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Publikationen - Molekulare Signalverarbeitung

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Bücher und Buchkapitel

Möller, B.; Poeschl, Y.; Klemm, S.; Bürstenbinder, K. Morphological Analysis of Leaf Epidermis Pavement Cells with PaCeQuant (Cvrčková, F. & Žárský, V., eds.). Methods Mol Biol 1992, 329-349, (2019) ISBN: 978-1-4939-9469-4 DOI: 10.1007/978-1-4939-9469-4_22

Morphological analysis of cell shapes requires segmentation of cell contours from input images and subsequent extraction of meaningful shape descriptors that provide the basis for qualitative and quantitative assessment of shape characteristics. Here, we describe the publicly available ImageJ plugin PaCeQuant and its associated R package PaCeQuantAna, which provides a pipeline for fully automatic segmentation, feature extraction, statistical analysis, and graphical visualization of cell shape properties. PaCeQuant is specifically well suited for analysis of jigsaw puzzle-like leaf epidermis pavement cells from 2D input images and supports the quantification of global, contour-based, skeleton-based, and pavement cell-specific shape descriptors.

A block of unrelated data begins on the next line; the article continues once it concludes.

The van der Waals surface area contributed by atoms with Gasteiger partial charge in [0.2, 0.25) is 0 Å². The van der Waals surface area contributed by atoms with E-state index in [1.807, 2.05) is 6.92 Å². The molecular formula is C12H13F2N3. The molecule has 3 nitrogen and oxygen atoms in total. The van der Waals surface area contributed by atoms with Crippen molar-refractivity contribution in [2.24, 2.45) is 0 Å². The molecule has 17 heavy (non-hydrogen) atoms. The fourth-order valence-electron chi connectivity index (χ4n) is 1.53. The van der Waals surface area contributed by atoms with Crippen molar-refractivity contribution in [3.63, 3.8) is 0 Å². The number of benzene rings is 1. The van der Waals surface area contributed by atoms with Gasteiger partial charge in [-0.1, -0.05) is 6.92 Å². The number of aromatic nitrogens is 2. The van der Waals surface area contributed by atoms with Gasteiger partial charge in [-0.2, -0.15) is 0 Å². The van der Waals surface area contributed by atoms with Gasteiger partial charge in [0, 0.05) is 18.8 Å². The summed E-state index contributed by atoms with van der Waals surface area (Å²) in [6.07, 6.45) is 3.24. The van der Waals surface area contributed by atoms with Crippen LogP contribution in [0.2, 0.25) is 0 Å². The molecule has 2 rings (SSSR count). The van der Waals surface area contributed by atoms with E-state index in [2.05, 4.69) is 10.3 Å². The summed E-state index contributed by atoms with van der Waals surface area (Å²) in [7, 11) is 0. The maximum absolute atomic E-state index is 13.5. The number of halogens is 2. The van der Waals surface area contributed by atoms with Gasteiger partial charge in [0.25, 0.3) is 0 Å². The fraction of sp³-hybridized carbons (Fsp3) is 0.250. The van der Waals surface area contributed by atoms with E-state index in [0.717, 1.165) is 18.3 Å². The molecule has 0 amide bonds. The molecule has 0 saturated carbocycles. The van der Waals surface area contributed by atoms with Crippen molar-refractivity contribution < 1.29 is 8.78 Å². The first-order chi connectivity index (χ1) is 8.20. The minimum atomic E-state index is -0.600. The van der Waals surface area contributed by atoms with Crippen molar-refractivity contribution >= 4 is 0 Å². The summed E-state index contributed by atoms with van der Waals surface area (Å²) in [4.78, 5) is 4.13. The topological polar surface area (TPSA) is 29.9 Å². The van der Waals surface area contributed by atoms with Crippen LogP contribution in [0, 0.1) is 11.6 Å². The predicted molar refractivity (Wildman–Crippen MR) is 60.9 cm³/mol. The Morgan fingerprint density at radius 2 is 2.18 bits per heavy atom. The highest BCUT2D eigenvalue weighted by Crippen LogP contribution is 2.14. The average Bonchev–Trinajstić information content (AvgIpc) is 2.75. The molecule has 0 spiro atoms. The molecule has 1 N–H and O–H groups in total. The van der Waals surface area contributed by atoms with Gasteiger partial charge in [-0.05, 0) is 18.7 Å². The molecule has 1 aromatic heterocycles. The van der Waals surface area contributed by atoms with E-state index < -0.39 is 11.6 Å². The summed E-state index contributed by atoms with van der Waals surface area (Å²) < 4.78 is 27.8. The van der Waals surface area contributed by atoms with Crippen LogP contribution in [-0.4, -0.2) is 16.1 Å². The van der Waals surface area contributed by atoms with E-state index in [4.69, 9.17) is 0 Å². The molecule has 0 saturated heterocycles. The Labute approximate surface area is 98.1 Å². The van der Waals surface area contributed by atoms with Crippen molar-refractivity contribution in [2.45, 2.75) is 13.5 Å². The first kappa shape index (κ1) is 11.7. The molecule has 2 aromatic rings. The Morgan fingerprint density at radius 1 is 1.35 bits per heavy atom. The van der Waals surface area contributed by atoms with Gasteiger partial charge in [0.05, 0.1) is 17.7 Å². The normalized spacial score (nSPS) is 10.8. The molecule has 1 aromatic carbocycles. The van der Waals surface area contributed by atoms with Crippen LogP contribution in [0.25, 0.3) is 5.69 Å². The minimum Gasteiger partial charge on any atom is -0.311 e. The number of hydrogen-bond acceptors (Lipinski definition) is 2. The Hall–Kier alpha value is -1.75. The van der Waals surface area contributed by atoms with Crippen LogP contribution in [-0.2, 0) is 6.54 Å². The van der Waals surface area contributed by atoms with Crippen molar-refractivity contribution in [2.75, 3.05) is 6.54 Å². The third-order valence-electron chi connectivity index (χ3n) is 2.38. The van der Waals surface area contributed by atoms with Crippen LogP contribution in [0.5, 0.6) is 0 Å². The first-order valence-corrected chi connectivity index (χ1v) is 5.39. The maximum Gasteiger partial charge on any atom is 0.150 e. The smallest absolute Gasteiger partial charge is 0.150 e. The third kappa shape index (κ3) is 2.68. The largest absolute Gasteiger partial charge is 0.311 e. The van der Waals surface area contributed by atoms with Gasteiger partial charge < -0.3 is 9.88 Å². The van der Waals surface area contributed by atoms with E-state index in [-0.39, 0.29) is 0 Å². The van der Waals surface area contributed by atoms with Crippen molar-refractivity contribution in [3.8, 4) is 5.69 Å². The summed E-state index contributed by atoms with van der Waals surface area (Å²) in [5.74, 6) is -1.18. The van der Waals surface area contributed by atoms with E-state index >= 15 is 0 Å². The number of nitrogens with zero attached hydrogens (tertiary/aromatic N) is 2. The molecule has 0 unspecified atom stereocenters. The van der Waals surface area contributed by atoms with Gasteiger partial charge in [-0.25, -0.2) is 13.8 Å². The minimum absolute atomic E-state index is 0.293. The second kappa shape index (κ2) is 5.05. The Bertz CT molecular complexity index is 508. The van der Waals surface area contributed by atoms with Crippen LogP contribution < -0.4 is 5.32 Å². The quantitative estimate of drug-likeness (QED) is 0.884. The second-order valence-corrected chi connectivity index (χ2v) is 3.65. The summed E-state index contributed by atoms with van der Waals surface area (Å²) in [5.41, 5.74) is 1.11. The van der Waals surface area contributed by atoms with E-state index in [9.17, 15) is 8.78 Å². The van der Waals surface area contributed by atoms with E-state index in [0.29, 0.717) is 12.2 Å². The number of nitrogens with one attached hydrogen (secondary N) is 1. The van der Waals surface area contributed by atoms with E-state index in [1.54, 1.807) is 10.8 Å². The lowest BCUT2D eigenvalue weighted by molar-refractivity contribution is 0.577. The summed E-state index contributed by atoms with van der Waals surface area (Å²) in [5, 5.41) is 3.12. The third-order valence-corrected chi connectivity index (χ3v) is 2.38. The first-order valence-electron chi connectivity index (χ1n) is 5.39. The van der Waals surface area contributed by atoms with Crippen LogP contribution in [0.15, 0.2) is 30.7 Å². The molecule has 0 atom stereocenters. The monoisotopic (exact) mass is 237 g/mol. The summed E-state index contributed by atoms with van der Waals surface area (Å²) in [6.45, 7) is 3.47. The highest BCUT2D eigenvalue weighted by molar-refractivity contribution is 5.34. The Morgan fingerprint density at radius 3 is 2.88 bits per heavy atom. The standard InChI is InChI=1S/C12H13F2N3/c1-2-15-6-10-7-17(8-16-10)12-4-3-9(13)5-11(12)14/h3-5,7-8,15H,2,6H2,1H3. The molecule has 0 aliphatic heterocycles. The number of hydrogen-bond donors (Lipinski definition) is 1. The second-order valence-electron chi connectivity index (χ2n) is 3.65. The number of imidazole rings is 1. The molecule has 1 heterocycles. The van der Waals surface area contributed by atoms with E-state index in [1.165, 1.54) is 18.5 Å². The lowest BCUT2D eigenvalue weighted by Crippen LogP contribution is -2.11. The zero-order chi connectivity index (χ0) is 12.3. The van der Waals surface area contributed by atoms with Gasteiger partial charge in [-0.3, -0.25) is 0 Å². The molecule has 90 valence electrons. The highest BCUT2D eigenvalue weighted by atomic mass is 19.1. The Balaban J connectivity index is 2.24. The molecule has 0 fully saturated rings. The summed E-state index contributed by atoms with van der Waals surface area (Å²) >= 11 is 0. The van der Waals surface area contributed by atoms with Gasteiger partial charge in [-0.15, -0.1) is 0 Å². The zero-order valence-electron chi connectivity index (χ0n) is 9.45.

Bücher und Buchkapitel

Möller, B.; Zergiebel, L.; Bürstenbinder, K. Quantitative and Comparative Analysis of Global Patterns of (Microtubule) Cytoskeleton Organization with CytoskeletonAnalyzer2D (Cvrčková, F. & Žárský, V., eds.). Methods Mol Biol 1992, 151-171, (2019) ISBN: 978-1-4939-9469-4 DOI: 10.1007/978-1-4939-9469-4_10

The microtubule cytoskeleton plays important roles in cell morphogenesis. To investigate the mechanisms of cytoskeletal organization, for example, during growth or development, in genetic studies, or in response to environmental stimuli, image analysis tools for quantitative assessment are needed. Here, we present a method for texture measure-based quantification and comparative analysis of global microtubule cytoskeleton patterns and subsequent visualization of output data. In contrast to other approaches that focus on the extraction of individual cytoskeletal fibers and analysis of their orientation relative to the growth axis, CytoskeletonAnalyzer2D quantifies cytoskeletal organization based on the analysis of local binary patterns. CytoskeletonAnalyzer2D thus is particularly well suited to study cytoskeletal organization in cells where individual fibers are difficult to extract or which lack a clearly defined growth axis, such as leaf epidermal pavement cells. The tool is available as ImageJ plugin and can be combined with publicly available software and tools, such as R and Cytoscape, to visualize similarity networks of cytoskeletal patterns.